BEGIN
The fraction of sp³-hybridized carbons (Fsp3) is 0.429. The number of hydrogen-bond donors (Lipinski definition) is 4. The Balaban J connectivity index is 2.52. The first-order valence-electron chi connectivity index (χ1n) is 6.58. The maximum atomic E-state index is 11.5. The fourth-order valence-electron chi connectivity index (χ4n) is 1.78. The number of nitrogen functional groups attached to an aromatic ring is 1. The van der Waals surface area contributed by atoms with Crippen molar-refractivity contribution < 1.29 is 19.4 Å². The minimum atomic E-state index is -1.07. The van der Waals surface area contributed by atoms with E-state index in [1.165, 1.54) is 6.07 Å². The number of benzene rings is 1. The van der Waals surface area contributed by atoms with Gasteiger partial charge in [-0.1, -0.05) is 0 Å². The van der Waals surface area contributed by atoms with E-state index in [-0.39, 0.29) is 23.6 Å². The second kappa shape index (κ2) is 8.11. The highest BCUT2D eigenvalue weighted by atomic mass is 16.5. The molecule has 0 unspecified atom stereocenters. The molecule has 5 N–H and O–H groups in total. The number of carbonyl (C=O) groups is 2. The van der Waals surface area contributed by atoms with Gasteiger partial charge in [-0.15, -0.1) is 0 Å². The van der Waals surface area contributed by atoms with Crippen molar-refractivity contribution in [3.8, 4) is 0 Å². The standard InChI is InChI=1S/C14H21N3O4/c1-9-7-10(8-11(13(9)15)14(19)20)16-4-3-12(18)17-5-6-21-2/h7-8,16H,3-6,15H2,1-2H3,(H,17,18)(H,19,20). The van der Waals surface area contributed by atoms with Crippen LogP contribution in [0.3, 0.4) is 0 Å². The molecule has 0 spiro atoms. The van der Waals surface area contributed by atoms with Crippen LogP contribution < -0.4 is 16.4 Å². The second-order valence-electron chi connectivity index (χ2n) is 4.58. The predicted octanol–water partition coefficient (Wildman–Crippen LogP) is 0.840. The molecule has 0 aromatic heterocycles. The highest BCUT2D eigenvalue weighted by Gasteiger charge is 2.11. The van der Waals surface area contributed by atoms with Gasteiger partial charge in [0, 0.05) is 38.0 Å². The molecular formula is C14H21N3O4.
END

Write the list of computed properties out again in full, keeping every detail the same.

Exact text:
The fraction of sp³-hybridized carbons (Fsp3) is 0.429. The number of hydrogen-bond donors (Lipinski definition) is 4. The Balaban J connectivity index is 2.52. The first-order valence-electron chi connectivity index (χ1n) is 6.58. The maximum atomic E-state index is 11.5. The fourth-order valence-electron chi connectivity index (χ4n) is 1.78. The number of nitrogen functional groups attached to an aromatic ring is 1. The van der Waals surface area contributed by atoms with Crippen molar-refractivity contribution < 1.29 is 19.4 Å². The minimum atomic E-state index is -1.07. The van der Waals surface area contributed by atoms with E-state index in [1.165, 1.54) is 6.07 Å². The number of benzene rings is 1. The van der Waals surface area contributed by atoms with Gasteiger partial charge in [-0.1, -0.05) is 0 Å². The van der Waals surface area contributed by atoms with E-state index in [-0.39, 0.29) is 23.6 Å². The second kappa shape index (κ2) is 8.11. The highest BCUT2D eigenvalue weighted by atomic mass is 16.5. The molecule has 0 unspecified atom stereocenters. The molecule has 5 N–H and O–H groups in total. The number of carbonyl (C=O) groups is 2. The van der Waals surface area contributed by atoms with Gasteiger partial charge in [-0.15, -0.1) is 0 Å². The van der Waals surface area contributed by atoms with Crippen molar-refractivity contribution in [3.8, 4) is 0 Å². The standard InChI is InChI=1S/C14H21N3O4/c1-9-7-10(8-11(13(9)15)14(19)20)16-4-3-12(18)17-5-6-21-2/h7-8,16H,3-6,15H2,1-2H3,(H,17,18)(H,19,20). The van der Waals surface area contributed by atoms with Crippen LogP contribution in [0.3, 0.4) is 0 Å². The molecule has 0 spiro atoms. The van der Waals surface area contributed by atoms with Crippen LogP contribution < -0.4 is 16.4 Å². The second-order valence-electron chi connectivity index (χ2n) is 4.58. The predicted octanol–water partition coefficient (Wildman–Crippen LogP) is 0.840. The molecule has 0 aromatic heterocycles. The highest BCUT2D eigenvalue weighted by Gasteiger charge is 2.11. The van der Waals surface area contributed by atoms with Gasteiger partial charge in [0, 0.05) is 38.0 Å². The molecular formula is C14H21N3O4.